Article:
That being said, making the best ceebu jen is something we wouldn’t mind doing. And we have a recipe for that. Gather your close ones around for a one-pot feast.

How to Make Tiep?

To start with, you are going to need some firm, white fish. This means you are free to pick your favorite or the best available option. Your options include catfish, halibut, snapper, barramundi, tilapia or other such varieties of fish. Picking locally grown and available ones is a sustainable practice and we would recommend the same. If you are comfortable with cutting and cleaning the fish, buy a whole fresh catch. Alternatively, you can choose a cleaned fish or even fish steaks.

One of the most surprising elements in this traditional dish is the use of flavor cubes or bouillon. The use of such cubes is very popular in African cuisine and they have even adapted their classic recipes to modern taste and convenience. We don’t mind doing the same.

The cooking process of this thieboudienne can be deconstructed into three parts: the fish, the vegetables, and the rice. As with cooking, so with the serving. While it can be cooked in a single pot, the dish has to be assembled while serving.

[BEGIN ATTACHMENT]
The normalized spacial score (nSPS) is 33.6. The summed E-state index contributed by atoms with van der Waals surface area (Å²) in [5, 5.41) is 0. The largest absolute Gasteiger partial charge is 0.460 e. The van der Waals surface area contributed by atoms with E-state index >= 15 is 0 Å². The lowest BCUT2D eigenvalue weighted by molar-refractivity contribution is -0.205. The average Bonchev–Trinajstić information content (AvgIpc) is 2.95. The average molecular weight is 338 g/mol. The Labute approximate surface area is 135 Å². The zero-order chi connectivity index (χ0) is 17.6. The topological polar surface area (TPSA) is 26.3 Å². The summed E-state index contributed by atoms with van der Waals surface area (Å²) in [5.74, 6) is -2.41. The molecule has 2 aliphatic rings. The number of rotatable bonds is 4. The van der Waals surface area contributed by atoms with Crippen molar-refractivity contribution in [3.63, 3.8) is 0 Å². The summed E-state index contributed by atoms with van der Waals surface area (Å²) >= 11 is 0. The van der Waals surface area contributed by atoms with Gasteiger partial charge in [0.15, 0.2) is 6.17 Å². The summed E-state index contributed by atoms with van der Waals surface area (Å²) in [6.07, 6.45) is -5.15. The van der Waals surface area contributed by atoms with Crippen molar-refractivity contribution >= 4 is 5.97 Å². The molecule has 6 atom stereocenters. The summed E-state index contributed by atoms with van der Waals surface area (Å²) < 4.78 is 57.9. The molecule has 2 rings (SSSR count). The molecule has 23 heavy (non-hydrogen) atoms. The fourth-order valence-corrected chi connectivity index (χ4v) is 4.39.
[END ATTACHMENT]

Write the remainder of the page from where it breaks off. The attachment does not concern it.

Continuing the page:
Senagal traditional dish, Thieboudienne or chebu jen, made from fish, rice and tomato sauce

Humble, One-pot Thieboudienne

The magic of thieboudienne lies in bringing people together to experience Senegalese hospitality, teranga. When you make this simple, flavorful fish-and-rice dish, don’t forget to invite your loved one over for a global feast.
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Course: Main Course, Mains
Cuisine: West African, Senegalese
Keyword: thieboudienne, cebu jen
Prep Time: 40 minutes
Cook Time: 1 hour
Total Time: 1 hour 40 minutes
Servings: 8
Author: Prachee


For the Fish Stuffing

  • 3 medium-sized white fish cut in large pieces
  • 1.5 cups parsley roughly chopped
  • 4 cloves garlic
  • 1 bouillon cube shrimp or fish
  • 1 quarter onion diced
  • habanero pepper

For the Rice

  • 3 cups broken jasmine rice
  • 4 carrots
  • 2 cassava
  • 2 onions
  • 1 cabbage small or medium
  • 1 eggplant large